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Bolshoi Ballet dancer, 2 others confess to acid attack, police say

March 06, 2013|By Khristina Narizhnaya
  • Bolshoi Ballet dancer Pavel Dmitrichenko has been detained in the attack on the company's artistic director.
Bolshoi Ballet dancer Pavel Dmitrichenko has been detained in the attack… (Alexander Zemlianichenko…)

MOSCOW -- Three suspects detained in connection with the acid attack on Bolshoi Ballet artistic director Sergei Filin have confessed and face up to 12 years in prison, Moscow police said Wednesday.

Bolshoi principal dancer Pavel Dmitrichenko confessed Wednesday to organizing the attack, and the other men, Yuri Zarutski and Andrei Lipatov confessed to carrying it out, a statement on the Interior Ministry's website said.

"I organized the attack, but not to the extent of the damage that happened," Dmitrichenko said, stone-faced, to Russian news Channel One. The dancer, who has performed such roles as the Evil Genius in Swan Lake and Russia's brutal ruler Ivan Grozny in a ballet of the same name, planned the assault for "personal resentment related to his work," police said, according to Russian media reports. 

Zarutski threw the acid at Filin, 42, on the night of Jan. 17, searing his face, neck and eyes with third-degree burns, while Lipatov drove Zarutski to Filin’s apartment building, then drove him away when he fled the crime scene, police said.

Zarutski has been previously convicted for beating someone to death, police said.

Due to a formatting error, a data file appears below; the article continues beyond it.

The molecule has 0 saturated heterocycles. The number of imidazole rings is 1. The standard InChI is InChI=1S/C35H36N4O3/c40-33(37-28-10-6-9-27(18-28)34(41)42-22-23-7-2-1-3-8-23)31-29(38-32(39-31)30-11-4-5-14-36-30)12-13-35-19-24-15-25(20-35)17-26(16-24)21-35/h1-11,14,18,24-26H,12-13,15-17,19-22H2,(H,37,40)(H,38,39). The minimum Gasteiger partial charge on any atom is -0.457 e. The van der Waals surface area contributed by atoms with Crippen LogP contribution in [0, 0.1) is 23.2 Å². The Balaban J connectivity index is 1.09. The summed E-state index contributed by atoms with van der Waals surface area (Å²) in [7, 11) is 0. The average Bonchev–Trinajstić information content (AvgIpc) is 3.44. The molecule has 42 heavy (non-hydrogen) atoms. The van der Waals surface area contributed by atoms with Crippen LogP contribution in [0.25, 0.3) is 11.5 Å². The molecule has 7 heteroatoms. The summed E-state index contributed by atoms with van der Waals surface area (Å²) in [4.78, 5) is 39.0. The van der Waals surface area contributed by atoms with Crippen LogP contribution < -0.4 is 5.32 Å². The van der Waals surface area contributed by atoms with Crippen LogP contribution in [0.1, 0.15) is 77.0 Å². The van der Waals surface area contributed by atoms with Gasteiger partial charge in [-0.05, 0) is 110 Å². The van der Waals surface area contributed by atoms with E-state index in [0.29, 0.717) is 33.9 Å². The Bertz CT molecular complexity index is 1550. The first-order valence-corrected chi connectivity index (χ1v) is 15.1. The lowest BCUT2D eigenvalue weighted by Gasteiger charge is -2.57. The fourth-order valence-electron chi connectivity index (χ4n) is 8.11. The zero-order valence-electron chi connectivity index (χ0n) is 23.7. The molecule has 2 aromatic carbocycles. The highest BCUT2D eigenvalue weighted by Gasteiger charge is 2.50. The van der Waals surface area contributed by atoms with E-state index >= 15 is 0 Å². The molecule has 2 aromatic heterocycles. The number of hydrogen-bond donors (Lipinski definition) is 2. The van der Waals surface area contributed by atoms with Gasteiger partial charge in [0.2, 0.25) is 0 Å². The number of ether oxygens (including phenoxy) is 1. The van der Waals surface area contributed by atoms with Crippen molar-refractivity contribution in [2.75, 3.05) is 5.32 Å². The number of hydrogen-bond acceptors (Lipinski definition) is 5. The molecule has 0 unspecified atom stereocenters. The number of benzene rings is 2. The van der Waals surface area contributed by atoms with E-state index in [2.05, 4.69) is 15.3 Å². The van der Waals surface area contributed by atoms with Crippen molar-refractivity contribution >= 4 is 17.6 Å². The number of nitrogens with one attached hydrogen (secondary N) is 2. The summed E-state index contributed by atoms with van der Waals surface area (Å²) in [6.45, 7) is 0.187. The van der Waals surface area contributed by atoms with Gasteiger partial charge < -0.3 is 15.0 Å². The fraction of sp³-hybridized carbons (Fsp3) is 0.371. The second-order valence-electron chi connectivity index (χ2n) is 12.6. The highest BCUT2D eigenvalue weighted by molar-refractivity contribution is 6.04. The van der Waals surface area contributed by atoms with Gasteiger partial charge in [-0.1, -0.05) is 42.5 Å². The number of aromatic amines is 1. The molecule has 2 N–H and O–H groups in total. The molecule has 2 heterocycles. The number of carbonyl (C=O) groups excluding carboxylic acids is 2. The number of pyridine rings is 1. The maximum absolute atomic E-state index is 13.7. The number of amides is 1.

Police said they found the suspects by tracing a suspiciously high number of cellphone calls made between the three on the night of the attack. The men were detained Tuesday in Moscow and the surrounding region after their apartments were searched, officials said.

The attack put a spotlight on bitter, deep-seated infighting and intrigue at the Bolshoi, one of the world's top ballet theaters. Dmitrichenko's girlfriend, Anzhelina Vorontsova, is reported to have had a conflict with Filin because he didn't assign her the roles she wanted.

Filin, who had stated earlier that he knows who organized the attack, is undergoing treatment in Germany and is expected to come back to work by the summer.

However, Bolshoi principal dancer Nikolay Tsiskaridze, who was one of the first to be questioned by the police after the attack, said he does not believe Dmitrichenko had anything to do with the assault.

"I think that this is related to the criticism that they didn't, and won't, find anyone. Now they are making it look like they did," Tsiskaridze told Russian newspaper


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